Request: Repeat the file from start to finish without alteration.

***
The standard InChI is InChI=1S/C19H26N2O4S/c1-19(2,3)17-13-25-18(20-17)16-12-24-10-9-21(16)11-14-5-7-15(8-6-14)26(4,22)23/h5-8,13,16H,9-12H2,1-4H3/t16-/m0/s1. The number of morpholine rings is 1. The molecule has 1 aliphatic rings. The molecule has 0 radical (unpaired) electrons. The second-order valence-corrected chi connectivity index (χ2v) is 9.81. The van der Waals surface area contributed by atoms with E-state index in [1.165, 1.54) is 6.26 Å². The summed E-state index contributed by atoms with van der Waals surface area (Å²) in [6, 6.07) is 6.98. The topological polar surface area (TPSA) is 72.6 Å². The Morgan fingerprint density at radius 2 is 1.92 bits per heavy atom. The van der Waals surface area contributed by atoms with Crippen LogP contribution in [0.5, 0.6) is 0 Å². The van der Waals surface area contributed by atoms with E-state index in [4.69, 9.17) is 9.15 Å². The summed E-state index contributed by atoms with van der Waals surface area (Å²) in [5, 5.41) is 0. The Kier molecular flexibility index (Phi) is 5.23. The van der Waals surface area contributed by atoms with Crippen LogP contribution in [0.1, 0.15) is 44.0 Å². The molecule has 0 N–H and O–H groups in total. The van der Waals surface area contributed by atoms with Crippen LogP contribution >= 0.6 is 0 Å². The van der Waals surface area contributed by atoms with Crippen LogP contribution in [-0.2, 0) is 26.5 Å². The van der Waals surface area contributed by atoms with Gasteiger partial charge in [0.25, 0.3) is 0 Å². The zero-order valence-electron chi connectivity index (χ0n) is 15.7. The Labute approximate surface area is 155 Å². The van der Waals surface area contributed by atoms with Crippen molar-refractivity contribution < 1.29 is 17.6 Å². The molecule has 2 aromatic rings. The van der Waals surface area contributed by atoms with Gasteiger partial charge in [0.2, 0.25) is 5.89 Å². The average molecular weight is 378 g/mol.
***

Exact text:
The standard InChI is InChI=1S/C19H26N2O4S/c1-19(2,3)17-13-25-18(20-17)16-12-24-10-9-21(16)11-14-5-7-15(8-6-14)26(4,22)23/h5-8,13,16H,9-12H2,1-4H3/t16-/m0/s1. The number of morpholine rings is 1. The molecule has 1 aliphatic rings. The molecule has 0 radical (unpaired) electrons. The second-order valence-corrected chi connectivity index (χ2v) is 9.81. The van der Waals surface area contributed by atoms with E-state index in [1.165, 1.54) is 6.26 Å². The summed E-state index contributed by atoms with van der Waals surface area (Å²) in [6, 6.07) is 6.98. The topological polar surface area (TPSA) is 72.6 Å². The Morgan fingerprint density at radius 2 is 1.92 bits per heavy atom. The van der Waals surface area contributed by atoms with Crippen LogP contribution in [0.5, 0.6) is 0 Å². The van der Waals surface area contributed by atoms with E-state index in [4.69, 9.17) is 9.15 Å². The summed E-state index contributed by atoms with van der Waals surface area (Å²) in [5, 5.41) is 0. The Kier molecular flexibility index (Phi) is 5.23. The van der Waals surface area contributed by atoms with Crippen LogP contribution in [0.1, 0.15) is 44.0 Å². The molecule has 0 N–H and O–H groups in total. The van der Waals surface area contributed by atoms with Crippen LogP contribution >= 0.6 is 0 Å². The van der Waals surface area contributed by atoms with Crippen LogP contribution in [-0.2, 0) is 26.5 Å². The van der Waals surface area contributed by atoms with Gasteiger partial charge in [0.25, 0.3) is 0 Å². The zero-order valence-electron chi connectivity index (χ0n) is 15.7. The Labute approximate surface area is 155 Å². The van der Waals surface area contributed by atoms with Crippen molar-refractivity contribution < 1.29 is 17.6 Å². The molecule has 2 aromatic rings. The van der Waals surface area contributed by atoms with Gasteiger partial charge in [0.2, 0.25) is 5.89 Å². The average molecular weight is 378 g/mol.